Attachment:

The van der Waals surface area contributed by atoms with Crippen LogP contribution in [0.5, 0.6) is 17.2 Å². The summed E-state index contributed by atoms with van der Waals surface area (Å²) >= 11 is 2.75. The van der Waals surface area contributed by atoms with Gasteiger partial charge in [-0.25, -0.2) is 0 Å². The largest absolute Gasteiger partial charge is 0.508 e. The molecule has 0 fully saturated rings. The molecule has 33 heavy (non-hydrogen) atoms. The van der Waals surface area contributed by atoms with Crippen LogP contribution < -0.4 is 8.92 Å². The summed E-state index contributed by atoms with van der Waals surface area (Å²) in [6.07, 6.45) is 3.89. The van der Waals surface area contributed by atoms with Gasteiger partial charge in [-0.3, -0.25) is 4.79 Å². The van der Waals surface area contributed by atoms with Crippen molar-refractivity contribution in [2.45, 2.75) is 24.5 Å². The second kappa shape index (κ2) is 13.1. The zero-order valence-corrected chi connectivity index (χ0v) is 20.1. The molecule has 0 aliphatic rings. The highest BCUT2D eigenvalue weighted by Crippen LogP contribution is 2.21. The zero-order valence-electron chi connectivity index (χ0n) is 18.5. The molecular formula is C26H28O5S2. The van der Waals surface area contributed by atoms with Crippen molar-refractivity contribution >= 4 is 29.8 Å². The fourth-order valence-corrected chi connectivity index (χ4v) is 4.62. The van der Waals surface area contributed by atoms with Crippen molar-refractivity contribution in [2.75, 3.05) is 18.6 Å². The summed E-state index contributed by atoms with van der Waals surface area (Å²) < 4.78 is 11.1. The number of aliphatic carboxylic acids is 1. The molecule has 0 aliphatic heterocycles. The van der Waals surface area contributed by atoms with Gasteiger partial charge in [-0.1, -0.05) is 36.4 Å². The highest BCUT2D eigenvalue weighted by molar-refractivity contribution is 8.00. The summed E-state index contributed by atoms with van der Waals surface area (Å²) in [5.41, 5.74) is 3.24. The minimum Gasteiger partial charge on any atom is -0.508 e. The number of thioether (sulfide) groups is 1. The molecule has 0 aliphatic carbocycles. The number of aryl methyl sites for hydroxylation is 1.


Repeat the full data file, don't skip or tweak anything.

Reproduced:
The van der Waals surface area contributed by atoms with Crippen LogP contribution in [0.5, 0.6) is 17.2 Å². The summed E-state index contributed by atoms with van der Waals surface area (Å²) >= 11 is 2.75. The van der Waals surface area contributed by atoms with Gasteiger partial charge in [-0.25, -0.2) is 0 Å². The largest absolute Gasteiger partial charge is 0.508 e. The molecule has 0 fully saturated rings. The molecule has 33 heavy (non-hydrogen) atoms. The van der Waals surface area contributed by atoms with Crippen LogP contribution < -0.4 is 8.92 Å². The summed E-state index contributed by atoms with van der Waals surface area (Å²) in [6.07, 6.45) is 3.89. The van der Waals surface area contributed by atoms with Gasteiger partial charge in [-0.3, -0.25) is 4.79 Å². The van der Waals surface area contributed by atoms with Crippen molar-refractivity contribution in [2.45, 2.75) is 24.5 Å². The second kappa shape index (κ2) is 13.1. The zero-order valence-corrected chi connectivity index (χ0v) is 20.1. The molecule has 0 aliphatic rings. The highest BCUT2D eigenvalue weighted by Crippen LogP contribution is 2.21. The zero-order valence-electron chi connectivity index (χ0n) is 18.5. The molecular formula is C26H28O5S2. The van der Waals surface area contributed by atoms with Crippen molar-refractivity contribution >= 4 is 29.8 Å². The fourth-order valence-corrected chi connectivity index (χ4v) is 4.62. The van der Waals surface area contributed by atoms with Crippen molar-refractivity contribution in [2.75, 3.05) is 18.6 Å². The summed E-state index contributed by atoms with van der Waals surface area (Å²) < 4.78 is 11.1. The number of aliphatic carboxylic acids is 1. The molecule has 0 aliphatic heterocycles. The van der Waals surface area contributed by atoms with Gasteiger partial charge in [-0.1, -0.05) is 36.4 Å². The highest BCUT2D eigenvalue weighted by molar-refractivity contribution is 8.00. The summed E-state index contributed by atoms with van der Waals surface area (Å²) in [5.41, 5.74) is 3.24. The minimum Gasteiger partial charge on any atom is -0.508 e. The number of thioether (sulfide) groups is 1. The molecule has 0 aliphatic carbocycles. The number of aryl methyl sites for hydroxylation is 1.